Last year, Kagan wrote an essay, titled "Power and Weakness," on the growing rift between Europe and the United States about the essential question of when to use military power. It appeared last summer in the bimonthly Policy Review, circulation 10,000, published by Stanford's Hoover Institute -- and immediately created a mini-bombshell in intellectual circles.
"The most controversial big-think article of the season," said U.S. News & World Report. Francis Fukuyama, author of the "The End of History?", an influential 1989 essay about the Cold War's end, called Kagan's commentary "brilliant." Many compared it with "The Sources of Soviet Conduct," George F. Kennan's watershed article for Foreign Affairs magazine in 1947 that provided the intellectual framework for the U.S. policy of containment toward the Soviet Union during the Cold War.
So it wasn't surprising when Alfred A. Knopf published Kagan's essay in book form. Although just over 100 pages and only slightly bigger than large Post-it Notes, the volume is now on best-seller lists. It is titled "Of Paradise and Power: America and Europe in the New World Order," but most in Washington know it by the shorthand phrase "Americans are from Mars, the French are from Venus."
The book, which came out in January, has already been reprinted five times, said Katy Barrett, Kagan's publicist at Knopf. It has been published in Germany and France. Tod Lindberg, editor of the Policy Review, is planning to reprint the essay and some of the responses it provoked.
At Brookings' Center for the U.S. and France, Gordon described Kagan's work as "a brilliant piece, and he deserves to be famous for it." But he parts company on tone, arguing that the rift is not an inevitable result of the imbalance in military spending Kagan cites.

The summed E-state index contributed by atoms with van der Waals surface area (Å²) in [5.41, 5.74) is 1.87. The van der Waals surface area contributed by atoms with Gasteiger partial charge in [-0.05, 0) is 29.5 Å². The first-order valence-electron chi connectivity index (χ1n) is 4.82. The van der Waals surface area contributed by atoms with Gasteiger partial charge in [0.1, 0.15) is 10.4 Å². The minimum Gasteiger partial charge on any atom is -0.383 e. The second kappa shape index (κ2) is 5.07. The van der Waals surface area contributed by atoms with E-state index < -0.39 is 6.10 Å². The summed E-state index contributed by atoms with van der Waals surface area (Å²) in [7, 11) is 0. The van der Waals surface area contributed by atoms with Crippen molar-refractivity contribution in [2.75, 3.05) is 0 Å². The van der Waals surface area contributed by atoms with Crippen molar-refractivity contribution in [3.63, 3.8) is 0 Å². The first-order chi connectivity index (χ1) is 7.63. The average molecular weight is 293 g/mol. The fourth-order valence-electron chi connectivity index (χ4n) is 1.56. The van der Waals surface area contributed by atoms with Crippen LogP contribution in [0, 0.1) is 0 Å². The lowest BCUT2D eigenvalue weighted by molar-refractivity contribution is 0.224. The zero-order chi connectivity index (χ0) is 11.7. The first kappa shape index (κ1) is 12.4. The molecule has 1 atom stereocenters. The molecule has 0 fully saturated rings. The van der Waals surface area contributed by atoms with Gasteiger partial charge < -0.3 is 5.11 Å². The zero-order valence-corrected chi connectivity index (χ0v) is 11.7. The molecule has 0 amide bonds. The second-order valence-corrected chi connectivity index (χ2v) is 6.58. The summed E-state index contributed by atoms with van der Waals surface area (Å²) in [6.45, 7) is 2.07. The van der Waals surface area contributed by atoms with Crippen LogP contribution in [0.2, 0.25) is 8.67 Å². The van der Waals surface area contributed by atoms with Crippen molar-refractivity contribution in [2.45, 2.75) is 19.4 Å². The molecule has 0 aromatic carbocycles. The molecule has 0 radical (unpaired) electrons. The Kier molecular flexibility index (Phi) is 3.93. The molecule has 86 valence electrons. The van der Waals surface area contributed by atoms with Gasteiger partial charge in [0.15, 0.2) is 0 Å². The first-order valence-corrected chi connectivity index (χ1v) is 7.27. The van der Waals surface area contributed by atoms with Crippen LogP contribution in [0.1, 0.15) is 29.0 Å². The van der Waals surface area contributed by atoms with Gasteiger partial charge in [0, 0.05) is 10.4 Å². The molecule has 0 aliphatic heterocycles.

The U.S. spends about 4% of its gross national product on the military, Kagan says, while Europeans spend very little, tending to look to America when threats, such as Serbia's Slobodan Milosevic, darken their region.
Gordon is eager to mend the rift, perhaps with a book of his own. He's thinking of calling it "What Went Wrong," an exposition of the disharmony that followed the unity on Sept. 12, 2001, when the Paris newspaper Le Monde headlined, "We are all Americans now."
"We believe that whoever was to blame, the relationship is important," he said. "That's where I disagree with the Kagans: this notion that it doesn't really matter because we're so powerful."
Kagan pointed out that he is not an expert on Franco-American relations, just a foreign policy scholar who -- because he lives in Europe with his wife, a U.S. diplomat assigned to NATO headquarters in Brussels -- saw the transatlantic fissures early.
"The sales of the book surprised me, but that I owe to Jacques Chirac and Dominque de Villepin," he said, referring to France's president and foreign minister, respectively. "I will have to send them each a fine bottle of wine, after doing a lot of research. I think Villepin in particular has a fine, discerning palate."